Slurry suspected in Kilminchy fish kill

Agricultural slurry is now suspected as the reason for a major fish kill in the lake at the centre of Portlaoise’s biggest housing estate.

Agricultural slurry is now suspected as the reason for a major fish kill in the lake at the centre of Portlaoise’s biggest housing estate.

Last Friday July 17, Laois County Council officials were still working to trace the trail of what they suspect to be agricultural slurry.

The pollution is coming from the direction of the Dublin road underground pipes into the lake.

“We are currently carrying out tests in order to ascertain the source,” said Kieran Kehoe, Director of Services for infrastructure.

If laboratory tests do prove slurry is the cause, and it is traced back to a pollutor, the council will seek to prosecute.

Two weeks ago over 150 roach, stickleback and pike suddenly died in the lake.

Kilminchy resident and director of Kilminchy Management Company John Cowhig investigated the source of the pollution.

On discovering a strong smell of slurry at the inlet pipe last Thursday July 16, he alerted the council. Mr Cowhig claimed that he found evidence that slurry entered the lake via the surface waste water pipe network outside the Kilminchy estate. He said he could could clearly smell slurry from a manhole at the junction of the Heathfield Estate and the Dublin Road.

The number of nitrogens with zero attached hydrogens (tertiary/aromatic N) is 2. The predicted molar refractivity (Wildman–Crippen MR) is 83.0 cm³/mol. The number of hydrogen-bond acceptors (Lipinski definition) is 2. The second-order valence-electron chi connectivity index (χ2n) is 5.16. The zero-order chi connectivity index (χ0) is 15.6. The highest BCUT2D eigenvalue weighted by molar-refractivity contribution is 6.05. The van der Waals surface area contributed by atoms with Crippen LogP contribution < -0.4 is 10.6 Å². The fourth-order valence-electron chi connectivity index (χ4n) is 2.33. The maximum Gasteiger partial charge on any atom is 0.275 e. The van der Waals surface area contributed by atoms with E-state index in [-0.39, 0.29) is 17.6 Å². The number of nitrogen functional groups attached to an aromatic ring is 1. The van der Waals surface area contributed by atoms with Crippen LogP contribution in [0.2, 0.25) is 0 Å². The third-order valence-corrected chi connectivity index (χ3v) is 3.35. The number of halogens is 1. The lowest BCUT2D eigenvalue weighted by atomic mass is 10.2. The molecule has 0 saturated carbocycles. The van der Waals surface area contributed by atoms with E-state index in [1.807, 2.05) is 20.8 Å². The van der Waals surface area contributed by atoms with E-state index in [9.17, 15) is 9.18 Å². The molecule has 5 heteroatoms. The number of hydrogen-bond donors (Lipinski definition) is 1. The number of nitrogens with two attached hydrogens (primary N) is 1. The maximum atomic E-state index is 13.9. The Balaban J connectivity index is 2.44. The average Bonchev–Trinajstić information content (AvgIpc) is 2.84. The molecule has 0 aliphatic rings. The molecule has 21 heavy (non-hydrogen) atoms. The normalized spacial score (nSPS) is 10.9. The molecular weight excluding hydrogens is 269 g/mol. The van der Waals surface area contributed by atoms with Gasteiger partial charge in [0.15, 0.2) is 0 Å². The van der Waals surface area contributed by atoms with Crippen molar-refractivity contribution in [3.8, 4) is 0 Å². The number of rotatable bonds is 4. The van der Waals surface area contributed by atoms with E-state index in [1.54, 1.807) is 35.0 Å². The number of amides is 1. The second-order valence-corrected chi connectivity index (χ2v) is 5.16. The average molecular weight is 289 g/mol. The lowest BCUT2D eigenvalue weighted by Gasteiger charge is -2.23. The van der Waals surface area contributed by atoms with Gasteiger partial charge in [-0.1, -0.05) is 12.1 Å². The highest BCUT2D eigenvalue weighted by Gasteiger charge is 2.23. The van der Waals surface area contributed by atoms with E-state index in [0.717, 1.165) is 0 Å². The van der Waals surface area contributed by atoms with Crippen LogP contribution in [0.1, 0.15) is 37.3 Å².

“Stopping any more coming in is a priority, but prosecution should take place as far as I’m concerned,” Mr Cowhig said.

He alerted the council and was concerned that with more rainfall predicted last weekend, more slurry would be washed downstream to the lake.

He is frustrated at what he says is the latest episode pollution of the lakes, which are the responsibility of Laois County Council, who also originally approved planning permission for them.

“This is ongoing. I want them to get back to me as I’m the one making the complaints but no one does,” Mr Cowhig said.

In 2008 oil and diesel were repeatedly leaked into the lake, costing €100,000 of public money to clean up.

The deaths were initially blamed on the design of the three lakes, which the Inland Fisheries Service said and were too shallow and “never designed with fish in mind”, but to catch surface water to prevent flooding in the 750 house estate.